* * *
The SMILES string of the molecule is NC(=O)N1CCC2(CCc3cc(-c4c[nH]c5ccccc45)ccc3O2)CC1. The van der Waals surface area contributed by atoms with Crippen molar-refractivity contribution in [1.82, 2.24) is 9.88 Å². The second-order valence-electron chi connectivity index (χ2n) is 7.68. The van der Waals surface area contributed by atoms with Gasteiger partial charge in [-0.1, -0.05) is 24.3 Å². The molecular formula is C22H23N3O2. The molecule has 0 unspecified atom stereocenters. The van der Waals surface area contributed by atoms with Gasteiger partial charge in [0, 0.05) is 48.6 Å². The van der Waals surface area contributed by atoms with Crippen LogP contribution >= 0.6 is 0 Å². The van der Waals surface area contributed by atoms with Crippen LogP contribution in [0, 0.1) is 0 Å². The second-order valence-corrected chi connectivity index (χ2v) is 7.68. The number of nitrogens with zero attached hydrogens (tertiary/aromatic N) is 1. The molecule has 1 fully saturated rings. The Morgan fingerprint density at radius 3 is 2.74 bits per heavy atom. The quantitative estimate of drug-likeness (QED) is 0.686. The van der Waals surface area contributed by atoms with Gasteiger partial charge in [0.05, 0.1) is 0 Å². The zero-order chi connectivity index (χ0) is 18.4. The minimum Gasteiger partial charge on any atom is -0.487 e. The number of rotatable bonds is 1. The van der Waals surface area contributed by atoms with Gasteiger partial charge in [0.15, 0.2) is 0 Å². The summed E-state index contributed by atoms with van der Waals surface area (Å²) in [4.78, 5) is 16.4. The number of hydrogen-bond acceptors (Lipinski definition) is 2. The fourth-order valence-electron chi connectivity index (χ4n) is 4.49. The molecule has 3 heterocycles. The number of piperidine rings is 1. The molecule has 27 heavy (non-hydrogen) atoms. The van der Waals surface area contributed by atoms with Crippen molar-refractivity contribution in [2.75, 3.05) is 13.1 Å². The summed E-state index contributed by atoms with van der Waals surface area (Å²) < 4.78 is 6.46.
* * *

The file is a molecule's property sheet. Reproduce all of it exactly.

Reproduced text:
The SMILES string of the molecule is NC(=O)N1CCC2(CCc3cc(-c4c[nH]c5ccccc45)ccc3O2)CC1. The van der Waals surface area contributed by atoms with Crippen molar-refractivity contribution in [1.82, 2.24) is 9.88 Å². The second-order valence-electron chi connectivity index (χ2n) is 7.68. The van der Waals surface area contributed by atoms with Gasteiger partial charge in [-0.1, -0.05) is 24.3 Å². The molecular formula is C22H23N3O2. The molecule has 0 unspecified atom stereocenters. The van der Waals surface area contributed by atoms with Gasteiger partial charge in [0, 0.05) is 48.6 Å². The van der Waals surface area contributed by atoms with Crippen LogP contribution >= 0.6 is 0 Å². The van der Waals surface area contributed by atoms with Crippen LogP contribution in [0, 0.1) is 0 Å². The second-order valence-corrected chi connectivity index (χ2v) is 7.68. The number of nitrogens with zero attached hydrogens (tertiary/aromatic N) is 1. The molecule has 1 fully saturated rings. The Morgan fingerprint density at radius 3 is 2.74 bits per heavy atom. The quantitative estimate of drug-likeness (QED) is 0.686. The van der Waals surface area contributed by atoms with Gasteiger partial charge in [0.05, 0.1) is 0 Å². The zero-order chi connectivity index (χ0) is 18.4. The minimum Gasteiger partial charge on any atom is -0.487 e. The number of rotatable bonds is 1. The van der Waals surface area contributed by atoms with Gasteiger partial charge in [0.15, 0.2) is 0 Å². The summed E-state index contributed by atoms with van der Waals surface area (Å²) in [4.78, 5) is 16.4. The number of hydrogen-bond acceptors (Lipinski definition) is 2. The fourth-order valence-electron chi connectivity index (χ4n) is 4.49. The molecule has 3 heterocycles. The number of piperidine rings is 1. The molecule has 27 heavy (non-hydrogen) atoms. The van der Waals surface area contributed by atoms with Crippen molar-refractivity contribution in [2.75, 3.05) is 13.1 Å². The summed E-state index contributed by atoms with van der Waals surface area (Å²) < 4.78 is 6.46.